II. The most interesting aspect of this data is that plots with high"stand
counts early).had low counts at 6 months and harvest. Diazinon at 28. bs
had the most stalks, at 6 weeks, but ranked 9th at 6 months and 12th at har-
vest. Similarly, all Parathion treatments ranked in the upper one-half of
plots-at 6 weeks, but were in the lower one-half at'6 months and harvest. On
the other hand, all Furadan treatments ranked low at 6 weeks, but ranked 1st,
2nd, and 4th at 6 months and 1st, 2nd, and 3rd at harvest. Dasanit at 23.3
Ibs followed a pattern similar to the Furadan treatments. It ranked 12th
at 6 weeks, but was 3rd at 6 months and 8th at harvest. Dyfonate was fairly
consistent and ranked in the upper one-half throughout the test. The check
plot was poorest in every instance, ranking 16th throughout.
The reason for these differences in early and mid-season stalk counts is
not known. But growers should be aware of this possibility and wait until
yield results are obtained before r:al-ing a decision as to which material is
best suited for their farm operation.
Pounds of sugar per acre. The pounds of sugar per acre estimated from
the plot yields are shown in Table III. Statistically, the check was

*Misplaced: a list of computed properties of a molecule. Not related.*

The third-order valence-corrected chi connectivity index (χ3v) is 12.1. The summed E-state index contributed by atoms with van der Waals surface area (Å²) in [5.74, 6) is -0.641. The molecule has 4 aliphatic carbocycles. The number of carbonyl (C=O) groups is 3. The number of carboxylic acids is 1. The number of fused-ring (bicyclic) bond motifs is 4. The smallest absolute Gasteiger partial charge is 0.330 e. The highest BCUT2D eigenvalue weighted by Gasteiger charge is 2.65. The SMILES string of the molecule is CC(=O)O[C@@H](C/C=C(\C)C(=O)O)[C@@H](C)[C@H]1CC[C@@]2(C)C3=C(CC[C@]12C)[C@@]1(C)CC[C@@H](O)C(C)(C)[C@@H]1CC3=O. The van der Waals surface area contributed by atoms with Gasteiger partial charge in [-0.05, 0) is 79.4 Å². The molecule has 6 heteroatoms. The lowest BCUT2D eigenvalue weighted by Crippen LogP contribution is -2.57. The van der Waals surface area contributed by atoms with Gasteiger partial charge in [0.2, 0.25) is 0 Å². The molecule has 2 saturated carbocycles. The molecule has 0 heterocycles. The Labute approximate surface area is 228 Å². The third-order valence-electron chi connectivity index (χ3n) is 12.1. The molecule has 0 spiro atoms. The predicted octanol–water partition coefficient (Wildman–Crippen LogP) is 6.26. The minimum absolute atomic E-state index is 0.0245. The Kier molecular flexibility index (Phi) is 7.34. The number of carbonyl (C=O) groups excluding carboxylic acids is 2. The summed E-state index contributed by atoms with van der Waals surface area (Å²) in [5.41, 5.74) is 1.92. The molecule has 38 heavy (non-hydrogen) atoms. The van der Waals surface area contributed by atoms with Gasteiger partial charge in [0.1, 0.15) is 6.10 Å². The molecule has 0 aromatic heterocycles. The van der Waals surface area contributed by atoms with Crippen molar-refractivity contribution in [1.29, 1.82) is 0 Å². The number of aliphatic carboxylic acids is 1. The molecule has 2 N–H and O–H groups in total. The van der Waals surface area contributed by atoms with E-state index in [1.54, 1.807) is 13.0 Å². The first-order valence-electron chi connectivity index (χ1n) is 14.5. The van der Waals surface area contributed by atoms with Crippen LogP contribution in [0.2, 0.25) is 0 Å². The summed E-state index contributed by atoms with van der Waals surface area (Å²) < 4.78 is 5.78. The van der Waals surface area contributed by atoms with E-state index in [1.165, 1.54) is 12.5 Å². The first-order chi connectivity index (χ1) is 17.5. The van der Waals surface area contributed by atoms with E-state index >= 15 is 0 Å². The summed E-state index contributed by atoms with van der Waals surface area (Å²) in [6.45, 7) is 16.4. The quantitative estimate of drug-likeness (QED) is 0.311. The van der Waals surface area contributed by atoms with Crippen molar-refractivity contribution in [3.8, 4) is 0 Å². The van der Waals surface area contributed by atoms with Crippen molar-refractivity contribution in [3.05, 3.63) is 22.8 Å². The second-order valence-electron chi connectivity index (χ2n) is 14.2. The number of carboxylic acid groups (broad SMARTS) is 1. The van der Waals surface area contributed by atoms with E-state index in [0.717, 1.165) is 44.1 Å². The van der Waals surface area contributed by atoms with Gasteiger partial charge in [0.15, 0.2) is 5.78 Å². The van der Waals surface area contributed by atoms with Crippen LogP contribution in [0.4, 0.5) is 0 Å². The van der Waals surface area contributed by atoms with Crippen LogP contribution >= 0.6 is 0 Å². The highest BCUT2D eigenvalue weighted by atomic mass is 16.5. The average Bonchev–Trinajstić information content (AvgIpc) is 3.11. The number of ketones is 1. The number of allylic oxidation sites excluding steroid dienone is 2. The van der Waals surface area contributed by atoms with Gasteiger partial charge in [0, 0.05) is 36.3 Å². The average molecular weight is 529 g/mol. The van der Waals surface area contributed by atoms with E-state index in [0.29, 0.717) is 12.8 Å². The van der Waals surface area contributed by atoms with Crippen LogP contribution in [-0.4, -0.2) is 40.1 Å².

significantly lower in yield than all chemical treatments. This clearly
shows the value of soil insecticide treatments when wireworm infestations are
There was not a great deal of statistical difference between the chemical
treatments. The only statistical difference of importance here is the dif-
ference between all Furadan treatments and all Diazinon treatments. Furadan
treatments were also significantly different from two Dasanit treatments, and
one Parathion treatment.
There was no significant difference between rates of a particular
material, however, the high rates of Parathion and Dasanit gave lower yields
than their lower rates. Growers should use caution not to overtreat as the
higher rates of some materials may actually reduce yields as seen in Table III.
Cost-return. Table IV presents a cost-return comparison of all the
treatments tested. The exact price of insecticide granules will vary with
time and among dealers, and the yield from a given treatment in commercial
fields will probably not be the same as the yields from these small plots.
However, the comparisons between different treatments is the item we wish to
The ranking in the cost-return Table IV is similar to that of the
theoretical yield, Table III. Furadan at the 20 Ib rate gave the largest
return in increased yield over the added cost of the granules.
It is interesting to note that the two most commonly used treatments
during the last five years, i.e., Parathion 60 lbs per acre and Diazinon 42